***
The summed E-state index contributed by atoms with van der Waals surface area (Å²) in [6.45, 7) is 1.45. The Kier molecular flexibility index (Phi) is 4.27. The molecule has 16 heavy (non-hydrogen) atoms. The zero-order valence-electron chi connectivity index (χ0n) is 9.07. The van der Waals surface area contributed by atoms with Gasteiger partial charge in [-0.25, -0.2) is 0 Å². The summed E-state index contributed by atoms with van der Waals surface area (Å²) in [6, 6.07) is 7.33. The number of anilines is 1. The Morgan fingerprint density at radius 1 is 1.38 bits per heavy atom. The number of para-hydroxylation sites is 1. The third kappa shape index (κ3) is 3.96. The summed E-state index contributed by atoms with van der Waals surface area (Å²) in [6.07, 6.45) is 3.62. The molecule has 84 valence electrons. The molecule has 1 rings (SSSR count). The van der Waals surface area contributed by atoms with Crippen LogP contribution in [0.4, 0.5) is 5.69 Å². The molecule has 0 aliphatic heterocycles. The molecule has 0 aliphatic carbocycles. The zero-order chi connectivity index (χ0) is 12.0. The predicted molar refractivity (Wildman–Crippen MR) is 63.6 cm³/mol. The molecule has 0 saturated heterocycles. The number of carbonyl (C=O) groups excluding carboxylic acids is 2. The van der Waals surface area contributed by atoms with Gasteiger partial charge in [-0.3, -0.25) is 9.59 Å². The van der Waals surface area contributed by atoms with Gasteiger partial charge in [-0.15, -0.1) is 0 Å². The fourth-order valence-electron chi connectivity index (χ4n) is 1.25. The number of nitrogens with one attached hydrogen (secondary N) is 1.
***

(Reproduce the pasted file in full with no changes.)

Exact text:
The summed E-state index contributed by atoms with van der Waals surface area (Å²) in [6.45, 7) is 1.45. The Kier molecular flexibility index (Phi) is 4.27. The molecule has 16 heavy (non-hydrogen) atoms. The zero-order valence-electron chi connectivity index (χ0n) is 9.07. The van der Waals surface area contributed by atoms with Gasteiger partial charge in [-0.25, -0.2) is 0 Å². The summed E-state index contributed by atoms with van der Waals surface area (Å²) in [6, 6.07) is 7.33. The number of anilines is 1. The Morgan fingerprint density at radius 1 is 1.38 bits per heavy atom. The number of para-hydroxylation sites is 1. The third kappa shape index (κ3) is 3.96. The summed E-state index contributed by atoms with van der Waals surface area (Å²) in [6.07, 6.45) is 3.62. The molecule has 84 valence electrons. The molecule has 1 rings (SSSR count). The van der Waals surface area contributed by atoms with Crippen LogP contribution in [0.4, 0.5) is 5.69 Å². The molecule has 0 aliphatic heterocycles. The molecule has 0 aliphatic carbocycles. The zero-order chi connectivity index (χ0) is 12.0. The predicted molar refractivity (Wildman–Crippen MR) is 63.6 cm³/mol. The molecule has 0 saturated heterocycles. The number of carbonyl (C=O) groups excluding carboxylic acids is 2. The van der Waals surface area contributed by atoms with Gasteiger partial charge in [-0.3, -0.25) is 9.59 Å². The van der Waals surface area contributed by atoms with Gasteiger partial charge in [-0.15, -0.1) is 0 Å². The fourth-order valence-electron chi connectivity index (χ4n) is 1.25. The number of nitrogens with one attached hydrogen (secondary N) is 1.